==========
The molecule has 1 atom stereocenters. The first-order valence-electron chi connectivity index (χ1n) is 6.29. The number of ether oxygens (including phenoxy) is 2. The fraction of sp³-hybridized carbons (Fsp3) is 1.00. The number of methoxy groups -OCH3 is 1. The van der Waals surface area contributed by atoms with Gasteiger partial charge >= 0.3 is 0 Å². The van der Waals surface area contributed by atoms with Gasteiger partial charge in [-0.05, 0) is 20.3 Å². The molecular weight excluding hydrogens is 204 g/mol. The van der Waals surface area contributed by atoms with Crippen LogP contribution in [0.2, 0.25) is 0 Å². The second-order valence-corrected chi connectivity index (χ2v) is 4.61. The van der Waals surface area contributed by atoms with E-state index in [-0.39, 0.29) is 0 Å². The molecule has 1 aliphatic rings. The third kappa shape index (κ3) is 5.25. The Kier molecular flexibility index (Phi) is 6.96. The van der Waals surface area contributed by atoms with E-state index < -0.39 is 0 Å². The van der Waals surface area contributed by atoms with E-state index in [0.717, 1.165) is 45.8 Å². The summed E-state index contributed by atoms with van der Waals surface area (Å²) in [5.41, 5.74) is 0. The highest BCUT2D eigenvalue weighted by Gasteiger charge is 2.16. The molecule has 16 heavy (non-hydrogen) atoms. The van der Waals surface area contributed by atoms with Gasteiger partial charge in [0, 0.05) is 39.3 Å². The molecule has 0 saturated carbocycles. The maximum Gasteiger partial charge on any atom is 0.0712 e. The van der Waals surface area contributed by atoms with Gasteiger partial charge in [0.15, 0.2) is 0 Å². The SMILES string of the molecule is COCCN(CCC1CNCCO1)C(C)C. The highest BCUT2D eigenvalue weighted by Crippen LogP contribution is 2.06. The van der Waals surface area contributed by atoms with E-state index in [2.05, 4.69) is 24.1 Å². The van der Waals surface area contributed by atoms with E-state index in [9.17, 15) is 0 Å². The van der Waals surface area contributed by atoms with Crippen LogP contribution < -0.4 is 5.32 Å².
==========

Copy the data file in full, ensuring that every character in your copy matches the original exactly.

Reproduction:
The molecule has 1 atom stereocenters. The first-order valence-electron chi connectivity index (χ1n) is 6.29. The number of ether oxygens (including phenoxy) is 2. The fraction of sp³-hybridized carbons (Fsp3) is 1.00. The number of methoxy groups -OCH3 is 1. The van der Waals surface area contributed by atoms with Gasteiger partial charge >= 0.3 is 0 Å². The van der Waals surface area contributed by atoms with Gasteiger partial charge in [-0.05, 0) is 20.3 Å². The molecular weight excluding hydrogens is 204 g/mol. The van der Waals surface area contributed by atoms with Crippen LogP contribution in [0.2, 0.25) is 0 Å². The second-order valence-corrected chi connectivity index (χ2v) is 4.61. The van der Waals surface area contributed by atoms with E-state index in [-0.39, 0.29) is 0 Å². The molecule has 1 aliphatic rings. The third kappa shape index (κ3) is 5.25. The Kier molecular flexibility index (Phi) is 6.96. The van der Waals surface area contributed by atoms with E-state index < -0.39 is 0 Å². The van der Waals surface area contributed by atoms with E-state index in [0.717, 1.165) is 45.8 Å². The summed E-state index contributed by atoms with van der Waals surface area (Å²) in [5.41, 5.74) is 0. The highest BCUT2D eigenvalue weighted by Gasteiger charge is 2.16. The molecule has 16 heavy (non-hydrogen) atoms. The van der Waals surface area contributed by atoms with Gasteiger partial charge in [0, 0.05) is 39.3 Å². The molecule has 0 saturated carbocycles. The maximum Gasteiger partial charge on any atom is 0.0712 e. The van der Waals surface area contributed by atoms with Gasteiger partial charge in [0.15, 0.2) is 0 Å². The SMILES string of the molecule is COCCN(CCC1CNCCO1)C(C)C. The highest BCUT2D eigenvalue weighted by Crippen LogP contribution is 2.06. The van der Waals surface area contributed by atoms with E-state index in [2.05, 4.69) is 24.1 Å². The van der Waals surface area contributed by atoms with E-state index in [9.17, 15) is 0 Å². The van der Waals surface area contributed by atoms with Crippen LogP contribution < -0.4 is 5.32 Å².